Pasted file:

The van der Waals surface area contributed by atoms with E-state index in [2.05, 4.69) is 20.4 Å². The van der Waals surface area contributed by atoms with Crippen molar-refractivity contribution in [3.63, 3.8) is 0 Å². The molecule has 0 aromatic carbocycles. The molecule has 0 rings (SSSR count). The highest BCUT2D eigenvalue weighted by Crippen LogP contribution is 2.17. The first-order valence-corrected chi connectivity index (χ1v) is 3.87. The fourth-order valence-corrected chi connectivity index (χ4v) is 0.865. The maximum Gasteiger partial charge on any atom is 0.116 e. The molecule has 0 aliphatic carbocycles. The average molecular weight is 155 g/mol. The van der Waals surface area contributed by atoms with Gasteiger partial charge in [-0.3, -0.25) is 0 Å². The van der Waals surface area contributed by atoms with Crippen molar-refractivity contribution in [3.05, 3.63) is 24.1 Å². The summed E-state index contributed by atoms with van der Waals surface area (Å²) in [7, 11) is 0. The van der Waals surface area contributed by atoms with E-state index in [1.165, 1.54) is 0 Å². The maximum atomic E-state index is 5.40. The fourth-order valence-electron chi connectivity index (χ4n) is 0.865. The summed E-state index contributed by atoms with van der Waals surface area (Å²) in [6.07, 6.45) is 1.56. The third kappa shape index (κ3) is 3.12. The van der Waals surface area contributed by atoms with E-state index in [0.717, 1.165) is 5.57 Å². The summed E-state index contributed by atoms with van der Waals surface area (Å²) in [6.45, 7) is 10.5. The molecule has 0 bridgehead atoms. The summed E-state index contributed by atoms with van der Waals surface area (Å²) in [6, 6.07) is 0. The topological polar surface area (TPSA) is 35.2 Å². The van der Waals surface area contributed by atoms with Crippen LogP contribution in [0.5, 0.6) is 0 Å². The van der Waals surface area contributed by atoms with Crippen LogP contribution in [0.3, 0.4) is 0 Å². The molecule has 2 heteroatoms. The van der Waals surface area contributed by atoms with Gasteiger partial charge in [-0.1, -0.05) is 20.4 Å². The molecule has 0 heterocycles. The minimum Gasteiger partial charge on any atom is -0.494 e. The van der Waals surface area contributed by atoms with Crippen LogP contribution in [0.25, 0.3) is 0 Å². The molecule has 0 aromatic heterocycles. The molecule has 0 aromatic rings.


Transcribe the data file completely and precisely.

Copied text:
The van der Waals surface area contributed by atoms with E-state index in [2.05, 4.69) is 20.4 Å². The van der Waals surface area contributed by atoms with Crippen molar-refractivity contribution in [3.63, 3.8) is 0 Å². The molecule has 0 aromatic carbocycles. The molecule has 0 rings (SSSR count). The highest BCUT2D eigenvalue weighted by Crippen LogP contribution is 2.17. The first-order valence-corrected chi connectivity index (χ1v) is 3.87. The fourth-order valence-corrected chi connectivity index (χ4v) is 0.865. The maximum Gasteiger partial charge on any atom is 0.116 e. The molecule has 0 aliphatic carbocycles. The average molecular weight is 155 g/mol. The van der Waals surface area contributed by atoms with Gasteiger partial charge in [-0.3, -0.25) is 0 Å². The van der Waals surface area contributed by atoms with Crippen molar-refractivity contribution in [3.05, 3.63) is 24.1 Å². The summed E-state index contributed by atoms with van der Waals surface area (Å²) in [7, 11) is 0. The van der Waals surface area contributed by atoms with E-state index in [1.165, 1.54) is 0 Å². The maximum atomic E-state index is 5.40. The fourth-order valence-electron chi connectivity index (χ4n) is 0.865. The summed E-state index contributed by atoms with van der Waals surface area (Å²) in [6.07, 6.45) is 1.56. The third kappa shape index (κ3) is 3.12. The van der Waals surface area contributed by atoms with E-state index in [0.717, 1.165) is 5.57 Å². The summed E-state index contributed by atoms with van der Waals surface area (Å²) in [6.45, 7) is 10.5. The molecule has 0 bridgehead atoms. The summed E-state index contributed by atoms with van der Waals surface area (Å²) in [6, 6.07) is 0. The topological polar surface area (TPSA) is 35.2 Å². The van der Waals surface area contributed by atoms with Crippen LogP contribution in [0.5, 0.6) is 0 Å². The van der Waals surface area contributed by atoms with Crippen LogP contribution in [0.3, 0.4) is 0 Å². The molecule has 2 heteroatoms. The van der Waals surface area contributed by atoms with Gasteiger partial charge in [-0.1, -0.05) is 20.4 Å². The molecule has 0 heterocycles. The minimum Gasteiger partial charge on any atom is -0.494 e. The van der Waals surface area contributed by atoms with Crippen LogP contribution in [0.25, 0.3) is 0 Å². The molecule has 0 aromatic heterocycles. The molecule has 0 aromatic rings.